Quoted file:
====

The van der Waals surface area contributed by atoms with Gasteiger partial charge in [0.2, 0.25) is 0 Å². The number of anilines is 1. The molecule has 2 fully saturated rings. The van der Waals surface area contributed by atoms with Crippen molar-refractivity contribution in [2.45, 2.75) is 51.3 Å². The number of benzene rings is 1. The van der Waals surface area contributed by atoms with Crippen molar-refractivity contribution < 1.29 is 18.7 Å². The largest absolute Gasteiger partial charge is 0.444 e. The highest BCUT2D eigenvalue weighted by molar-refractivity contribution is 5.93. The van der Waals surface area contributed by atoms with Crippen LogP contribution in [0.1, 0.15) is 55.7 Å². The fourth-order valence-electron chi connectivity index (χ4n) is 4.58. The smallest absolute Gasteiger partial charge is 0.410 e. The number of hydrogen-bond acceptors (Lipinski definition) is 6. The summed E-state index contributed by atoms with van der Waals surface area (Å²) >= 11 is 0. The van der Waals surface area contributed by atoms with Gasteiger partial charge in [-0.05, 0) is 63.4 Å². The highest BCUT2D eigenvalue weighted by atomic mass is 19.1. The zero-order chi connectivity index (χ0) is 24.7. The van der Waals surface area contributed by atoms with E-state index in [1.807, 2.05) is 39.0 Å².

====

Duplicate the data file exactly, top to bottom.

The van der Waals surface area contributed by atoms with Gasteiger partial charge in [0.2, 0.25) is 0 Å². The number of anilines is 1. The molecule has 2 fully saturated rings. The van der Waals surface area contributed by atoms with Crippen molar-refractivity contribution in [2.45, 2.75) is 51.3 Å². The number of benzene rings is 1. The van der Waals surface area contributed by atoms with Crippen molar-refractivity contribution < 1.29 is 18.7 Å². The largest absolute Gasteiger partial charge is 0.444 e. The highest BCUT2D eigenvalue weighted by molar-refractivity contribution is 5.93. The van der Waals surface area contributed by atoms with Crippen LogP contribution in [0.1, 0.15) is 55.7 Å². The fourth-order valence-electron chi connectivity index (χ4n) is 4.58. The smallest absolute Gasteiger partial charge is 0.410 e. The number of hydrogen-bond acceptors (Lipinski definition) is 6. The summed E-state index contributed by atoms with van der Waals surface area (Å²) >= 11 is 0. The van der Waals surface area contributed by atoms with Gasteiger partial charge in [-0.05, 0) is 63.4 Å². The highest BCUT2D eigenvalue weighted by atomic mass is 19.1. The zero-order chi connectivity index (χ0) is 24.7. The van der Waals surface area contributed by atoms with E-state index in [1.807, 2.05) is 39.0 Å².